The earth is changing and we are all a part of that. It is changing, and not for the better as we face unprecedented levels of CO2 emissions that we have never seen, and all the while our national government remains blissfully ignorant and unaware of the catastrophic environmental emergency we are facing on a global scale.
Prime Minister Scott Morrison was recently quoted at the United Nations to say in response to courageous school girl and Swedish climate activist Greta Thunberg, “The Climate Change debate is subjecting Australian children to needless anxiety.”
Greta Thunberg delivered her own impassioned plea to the world stating, “How dare you – you have stolen my dreams and my childhood…” Quite aptly put as we face the greatest environmental emergency of our time.
“Right here, right now, we draw the line and change is coming whether you like it or not,” she said.
No stranger to controversy and activism, in August 2018, Greta chose to skip school every Friday to protest Climate Change outside the Swedish parliament until it took more serious action to tackle this issue.
“Human rights and the climate crisis go hand in hand. We can’t solve one without solving the other. Climate Change means people won’t be able to grow food, their homes will come under threat and their health will be compromised. Governments have a duty to protect us, so why are they doing nothing to stop climate change from devastating our lives?” Greta said.
Kumi Naidoo, Secretary General of Amnesty International said the organisation was humbled and inspired by the determination of youth activists across the world.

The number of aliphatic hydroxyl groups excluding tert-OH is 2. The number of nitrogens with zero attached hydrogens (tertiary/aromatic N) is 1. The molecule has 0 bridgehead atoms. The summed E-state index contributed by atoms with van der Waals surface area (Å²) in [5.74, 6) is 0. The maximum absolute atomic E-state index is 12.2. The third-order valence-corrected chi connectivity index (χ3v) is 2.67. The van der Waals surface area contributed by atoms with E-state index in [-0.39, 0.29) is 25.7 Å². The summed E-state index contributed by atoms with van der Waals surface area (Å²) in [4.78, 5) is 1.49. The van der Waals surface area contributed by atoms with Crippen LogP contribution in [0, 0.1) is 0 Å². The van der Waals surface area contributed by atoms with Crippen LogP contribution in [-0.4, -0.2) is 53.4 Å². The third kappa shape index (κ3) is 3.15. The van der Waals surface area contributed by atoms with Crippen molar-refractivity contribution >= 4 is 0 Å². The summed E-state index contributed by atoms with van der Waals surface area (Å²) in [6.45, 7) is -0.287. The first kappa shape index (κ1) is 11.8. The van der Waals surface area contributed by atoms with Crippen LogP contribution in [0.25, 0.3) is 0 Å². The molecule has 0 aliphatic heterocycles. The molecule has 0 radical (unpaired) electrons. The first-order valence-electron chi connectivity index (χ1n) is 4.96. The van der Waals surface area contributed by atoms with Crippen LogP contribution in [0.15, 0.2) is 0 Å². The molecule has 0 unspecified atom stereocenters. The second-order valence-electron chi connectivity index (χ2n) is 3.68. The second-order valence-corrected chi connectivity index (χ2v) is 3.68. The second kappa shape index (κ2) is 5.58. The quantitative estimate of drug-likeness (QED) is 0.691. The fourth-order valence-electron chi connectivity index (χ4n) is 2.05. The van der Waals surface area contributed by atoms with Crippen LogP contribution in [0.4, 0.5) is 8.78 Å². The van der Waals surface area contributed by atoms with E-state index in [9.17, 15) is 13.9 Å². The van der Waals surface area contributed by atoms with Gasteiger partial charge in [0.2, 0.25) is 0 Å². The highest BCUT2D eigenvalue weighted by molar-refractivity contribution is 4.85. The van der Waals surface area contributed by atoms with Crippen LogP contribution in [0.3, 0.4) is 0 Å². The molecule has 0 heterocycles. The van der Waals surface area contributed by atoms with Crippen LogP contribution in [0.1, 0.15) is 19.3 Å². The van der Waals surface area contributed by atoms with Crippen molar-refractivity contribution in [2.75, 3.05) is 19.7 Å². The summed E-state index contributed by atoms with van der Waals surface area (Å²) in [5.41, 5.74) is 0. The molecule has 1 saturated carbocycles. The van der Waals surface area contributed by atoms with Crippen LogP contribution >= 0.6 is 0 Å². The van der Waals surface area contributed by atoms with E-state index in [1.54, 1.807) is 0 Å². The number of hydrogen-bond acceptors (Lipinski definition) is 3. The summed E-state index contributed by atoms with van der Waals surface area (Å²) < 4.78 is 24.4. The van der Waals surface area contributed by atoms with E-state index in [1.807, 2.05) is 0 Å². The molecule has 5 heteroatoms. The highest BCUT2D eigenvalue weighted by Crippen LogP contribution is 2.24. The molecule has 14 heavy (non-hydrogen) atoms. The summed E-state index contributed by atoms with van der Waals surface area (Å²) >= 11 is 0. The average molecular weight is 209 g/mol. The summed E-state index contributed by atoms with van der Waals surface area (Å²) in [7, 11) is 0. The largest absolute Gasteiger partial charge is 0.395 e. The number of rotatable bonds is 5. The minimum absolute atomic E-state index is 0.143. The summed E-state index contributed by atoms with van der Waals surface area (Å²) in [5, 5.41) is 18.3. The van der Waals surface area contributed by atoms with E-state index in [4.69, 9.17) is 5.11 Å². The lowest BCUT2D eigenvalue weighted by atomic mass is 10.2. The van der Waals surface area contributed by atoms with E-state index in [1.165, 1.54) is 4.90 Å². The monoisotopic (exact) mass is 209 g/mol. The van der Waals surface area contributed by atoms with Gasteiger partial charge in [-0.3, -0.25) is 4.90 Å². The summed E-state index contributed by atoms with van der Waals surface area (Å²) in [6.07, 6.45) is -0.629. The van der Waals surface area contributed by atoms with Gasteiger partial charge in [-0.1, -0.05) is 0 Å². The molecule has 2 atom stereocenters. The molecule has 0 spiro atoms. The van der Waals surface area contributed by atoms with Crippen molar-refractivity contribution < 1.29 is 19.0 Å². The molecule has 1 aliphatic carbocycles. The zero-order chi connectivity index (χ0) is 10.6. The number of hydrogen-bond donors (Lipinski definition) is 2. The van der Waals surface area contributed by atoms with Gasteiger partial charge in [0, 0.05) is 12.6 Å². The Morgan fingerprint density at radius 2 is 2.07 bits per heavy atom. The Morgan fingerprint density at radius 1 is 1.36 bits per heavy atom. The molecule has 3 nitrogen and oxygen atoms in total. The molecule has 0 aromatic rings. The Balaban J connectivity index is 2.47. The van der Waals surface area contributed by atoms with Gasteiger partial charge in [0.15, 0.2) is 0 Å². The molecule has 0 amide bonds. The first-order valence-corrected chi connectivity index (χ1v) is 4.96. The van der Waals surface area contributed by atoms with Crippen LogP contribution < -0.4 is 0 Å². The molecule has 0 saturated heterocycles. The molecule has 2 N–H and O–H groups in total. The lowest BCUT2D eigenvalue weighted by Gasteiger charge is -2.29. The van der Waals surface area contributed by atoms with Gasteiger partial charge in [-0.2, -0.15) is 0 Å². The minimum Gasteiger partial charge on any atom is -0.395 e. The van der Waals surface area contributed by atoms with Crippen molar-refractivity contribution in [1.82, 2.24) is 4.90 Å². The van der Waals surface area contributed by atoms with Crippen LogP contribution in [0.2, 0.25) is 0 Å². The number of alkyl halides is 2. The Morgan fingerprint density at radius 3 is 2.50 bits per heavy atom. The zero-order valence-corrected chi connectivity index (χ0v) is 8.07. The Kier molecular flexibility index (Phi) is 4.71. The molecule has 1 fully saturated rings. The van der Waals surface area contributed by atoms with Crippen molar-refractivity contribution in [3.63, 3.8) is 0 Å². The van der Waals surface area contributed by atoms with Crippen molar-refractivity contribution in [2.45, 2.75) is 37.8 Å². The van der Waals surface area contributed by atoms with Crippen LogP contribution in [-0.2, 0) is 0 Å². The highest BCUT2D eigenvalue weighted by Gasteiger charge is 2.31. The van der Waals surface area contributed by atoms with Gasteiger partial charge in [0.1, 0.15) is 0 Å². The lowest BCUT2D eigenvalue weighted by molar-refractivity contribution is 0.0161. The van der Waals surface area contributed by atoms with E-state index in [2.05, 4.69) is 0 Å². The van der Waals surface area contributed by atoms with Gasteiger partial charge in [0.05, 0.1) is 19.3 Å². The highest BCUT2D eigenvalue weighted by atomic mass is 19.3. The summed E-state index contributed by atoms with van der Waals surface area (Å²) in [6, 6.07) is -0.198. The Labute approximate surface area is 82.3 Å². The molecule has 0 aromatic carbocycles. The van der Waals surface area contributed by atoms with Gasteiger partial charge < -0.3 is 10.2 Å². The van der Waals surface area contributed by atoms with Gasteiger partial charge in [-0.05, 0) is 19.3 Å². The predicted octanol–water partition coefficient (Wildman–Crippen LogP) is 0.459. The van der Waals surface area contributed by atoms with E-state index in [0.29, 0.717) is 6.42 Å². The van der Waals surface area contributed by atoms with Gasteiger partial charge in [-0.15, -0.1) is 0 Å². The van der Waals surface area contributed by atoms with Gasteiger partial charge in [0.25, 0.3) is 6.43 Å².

“They are challenging us all to confront the realities of the climate crisis. They remind us that we are more powerful than we know, and that we all have a role to play in protecting human rights against climate catastrophe,” he said.
“Young people are often told they are the leaders of tomorrow. If they wait until tomorrow, there will be no future for any of us. They have proved that they are already leaders, and now it’s time for adults to follow their lead.”Kumi Naidoo, Amnesty International
“The climate emergency is the defining human rights issue for this generation of children. Its consequences will shape their lives in almost every way imaginable. The failure of most governments to act in the face of overwhelming scientific evidence is arguably the biggest inter-generational human rights violation in history.”
On September 20, 2019, there was a global strike which had school children exiting their classrooms and taking a stand for the climate. #SchoolStrike4Climate was a momentous event and pictures across the nation proved the sheer power of young people embracing climate activism.
School Strike 4 Climate is a grassroots movement of passionate students across Australia and the world, who are striking from school to tell politicians to take their futures seriously, and treat climate change for what it is – a crisis.
We at Amnesty stand firm with the students and boldly declare: enough is enough.
Climate Change is a human rights violation and we all have the right to a healthy environment, including a safe climate. It is essential for the enjoyment of so many other rights.
At a global level, we live in a world populated with roughly 7.5 billion people and counting and we at Amnesty appreciate the connection between human rights and climate change.
Amnesty have widely advocated on climate change to the UN and a global human-rights-based approach seems to be the solid answer moving forward, especially as our population continues to grow and our footprint on Earth gets increasingly larger.
Together we can raise our voices and be brave, like Greta and face this global climate emergency head-on. We have one world, one shot and one opportunity to change the course of the future for all who we will leave behind. This is our issue. It is our family, our hearts, our future generations that will inherit this chaos, and they deserve better. Rise up against Climate Change. Speak loudly and proudly, even when your voice shakes. Rise up united. Let’s beat this together.
Words by Jacqui O’Leary